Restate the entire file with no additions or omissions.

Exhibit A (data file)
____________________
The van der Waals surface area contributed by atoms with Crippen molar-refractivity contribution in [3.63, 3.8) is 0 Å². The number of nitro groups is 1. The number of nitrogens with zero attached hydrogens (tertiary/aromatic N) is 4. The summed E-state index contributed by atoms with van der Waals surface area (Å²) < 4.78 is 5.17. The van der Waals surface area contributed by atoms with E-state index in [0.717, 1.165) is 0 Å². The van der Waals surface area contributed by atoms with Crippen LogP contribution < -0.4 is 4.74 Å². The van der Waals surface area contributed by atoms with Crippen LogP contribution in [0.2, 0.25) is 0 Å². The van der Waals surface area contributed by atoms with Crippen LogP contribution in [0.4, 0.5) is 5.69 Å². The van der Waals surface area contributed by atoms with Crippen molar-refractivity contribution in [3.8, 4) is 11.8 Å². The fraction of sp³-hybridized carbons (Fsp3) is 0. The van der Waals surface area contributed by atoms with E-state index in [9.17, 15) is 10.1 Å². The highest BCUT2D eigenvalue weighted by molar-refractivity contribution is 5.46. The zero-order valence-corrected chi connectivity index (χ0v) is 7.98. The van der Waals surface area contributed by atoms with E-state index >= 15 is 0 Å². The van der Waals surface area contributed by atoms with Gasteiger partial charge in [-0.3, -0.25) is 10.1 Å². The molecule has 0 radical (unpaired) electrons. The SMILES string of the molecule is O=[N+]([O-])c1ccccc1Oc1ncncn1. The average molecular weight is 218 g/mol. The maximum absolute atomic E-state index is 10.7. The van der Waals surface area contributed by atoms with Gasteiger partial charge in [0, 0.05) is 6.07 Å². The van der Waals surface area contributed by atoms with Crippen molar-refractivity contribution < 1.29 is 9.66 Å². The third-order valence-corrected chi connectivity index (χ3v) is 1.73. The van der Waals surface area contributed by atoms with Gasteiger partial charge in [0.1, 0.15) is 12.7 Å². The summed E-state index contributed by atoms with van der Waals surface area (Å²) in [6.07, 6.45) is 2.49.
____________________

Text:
The van der Waals surface area contributed by atoms with Crippen molar-refractivity contribution in [3.63, 3.8) is 0 Å². The number of nitro groups is 1. The number of nitrogens with zero attached hydrogens (tertiary/aromatic N) is 4. The summed E-state index contributed by atoms with van der Waals surface area (Å²) < 4.78 is 5.17. The van der Waals surface area contributed by atoms with E-state index in [0.717, 1.165) is 0 Å². The van der Waals surface area contributed by atoms with Crippen LogP contribution < -0.4 is 4.74 Å². The van der Waals surface area contributed by atoms with Crippen LogP contribution in [0.2, 0.25) is 0 Å². The van der Waals surface area contributed by atoms with Crippen LogP contribution in [0.4, 0.5) is 5.69 Å². The van der Waals surface area contributed by atoms with Crippen molar-refractivity contribution in [3.8, 4) is 11.8 Å². The fraction of sp³-hybridized carbons (Fsp3) is 0. The van der Waals surface area contributed by atoms with E-state index in [9.17, 15) is 10.1 Å². The highest BCUT2D eigenvalue weighted by molar-refractivity contribution is 5.46. The zero-order valence-corrected chi connectivity index (χ0v) is 7.98. The van der Waals surface area contributed by atoms with E-state index >= 15 is 0 Å². The van der Waals surface area contributed by atoms with Gasteiger partial charge in [-0.3, -0.25) is 10.1 Å². The molecule has 0 radical (unpaired) electrons. The SMILES string of the molecule is O=[N+]([O-])c1ccccc1Oc1ncncn1. The average molecular weight is 218 g/mol. The maximum absolute atomic E-state index is 10.7. The van der Waals surface area contributed by atoms with Gasteiger partial charge in [0, 0.05) is 6.07 Å². The van der Waals surface area contributed by atoms with Crippen molar-refractivity contribution < 1.29 is 9.66 Å². The third-order valence-corrected chi connectivity index (χ3v) is 1.73. The van der Waals surface area contributed by atoms with Gasteiger partial charge in [0.1, 0.15) is 12.7 Å². The summed E-state index contributed by atoms with van der Waals surface area (Å²) in [6.07, 6.45) is 2.49.